More mental health support workers to be rolled out in local schools and colleges

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Children and Young People in Mid and South Essex will be among the first to benefit from the ambitions of the Government’s Green paper for Transforming Children and Young People’s Mental Health.

The Mid and South Essex Sustainability and Transformation Partnership (STP) area has been selected to be one of the NHS Trailblazer sites to receive additional investment to develop Mental Health Support Teams for Schools and Colleges.

Teams will work closely with a selection of schools in Thurrock and Southend and colleges across mid and south Essex to provide early intervention for concerns such as anxiety, low mood and behavioural difficulties as well as strengthening links with more specialist services.

Mark Tebbs, Lead Commissioner for Mental Health across Mid and South Essex Clinical Commissioning Groups (CCGs) said:

“This is an exciting opportunity for us to collectively build strong partnerships between mental health services and schools and to expand resources so that we can support our children and young people to achieve their full potential. Half of all cases of diagnosable mental illness begin by age 14 and three-quarters by the age of 25. Early intervention and prevention is crucial to prevent problems escalating further into adulthood.”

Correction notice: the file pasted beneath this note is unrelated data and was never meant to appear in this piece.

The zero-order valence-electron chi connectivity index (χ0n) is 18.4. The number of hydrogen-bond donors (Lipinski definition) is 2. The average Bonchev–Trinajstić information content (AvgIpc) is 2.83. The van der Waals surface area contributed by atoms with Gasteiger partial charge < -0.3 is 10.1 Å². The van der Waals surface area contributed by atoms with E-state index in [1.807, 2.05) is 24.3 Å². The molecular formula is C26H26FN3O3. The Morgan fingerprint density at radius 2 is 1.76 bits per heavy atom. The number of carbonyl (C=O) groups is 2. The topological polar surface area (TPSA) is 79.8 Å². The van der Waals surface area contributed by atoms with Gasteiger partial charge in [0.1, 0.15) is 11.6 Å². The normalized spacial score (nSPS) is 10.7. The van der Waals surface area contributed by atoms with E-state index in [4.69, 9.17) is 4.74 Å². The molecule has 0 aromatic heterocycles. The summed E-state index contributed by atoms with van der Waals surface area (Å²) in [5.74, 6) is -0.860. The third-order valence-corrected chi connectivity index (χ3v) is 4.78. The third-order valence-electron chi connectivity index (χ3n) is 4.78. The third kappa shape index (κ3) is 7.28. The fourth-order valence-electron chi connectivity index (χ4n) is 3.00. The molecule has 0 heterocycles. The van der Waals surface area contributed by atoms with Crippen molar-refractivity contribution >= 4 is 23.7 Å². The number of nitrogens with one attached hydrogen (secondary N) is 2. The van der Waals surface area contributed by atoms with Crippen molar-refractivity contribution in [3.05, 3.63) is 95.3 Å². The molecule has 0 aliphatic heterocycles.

“For Mid Essex this provides additional resource to support young people who attend Chelmsford College with the early intervention and support required to meet their needs.”

Marco Iciek, Director of Learner Development and Inclusion at Chelmsford College said:

“Chelmsford College has always been committed to supporting our learners to overcome obstacles and enabling them to progress onto healthy lives and successful careers. We are very excited to be working with NHS Mid Essex CCG to be able to provide the additional support that will transform the lives of many young people in our community. This extra support will produce a real step change in the support we can provide for our learners.”

The Link Programme led by the Anna Freud Centre and funded by the Department for Education and Skills will further strengthen this opportunity across the STP by working with all local schools and mental health services so that children and young people can get the help they need, when they need it.

The NHS Long Term Plan will build on the achievements of the £1.4bn transformation programme to improve NHS mental health care for children and young people. The NHS is on track to provide mental health support for 70,000 more children and young people by 2021 and aims to ensure that by 2023/24 at least a further 345,000 children and young people aged 0-25 can access support, including via NHS funded mental health services and school or college-based Mental Health Support Teams. Over the coming decade the goal is to ensure that 100% of children and young people who need specialist care can access it.

The specific schools that will be covered by the Mental Health Support Teams will be announced later this year.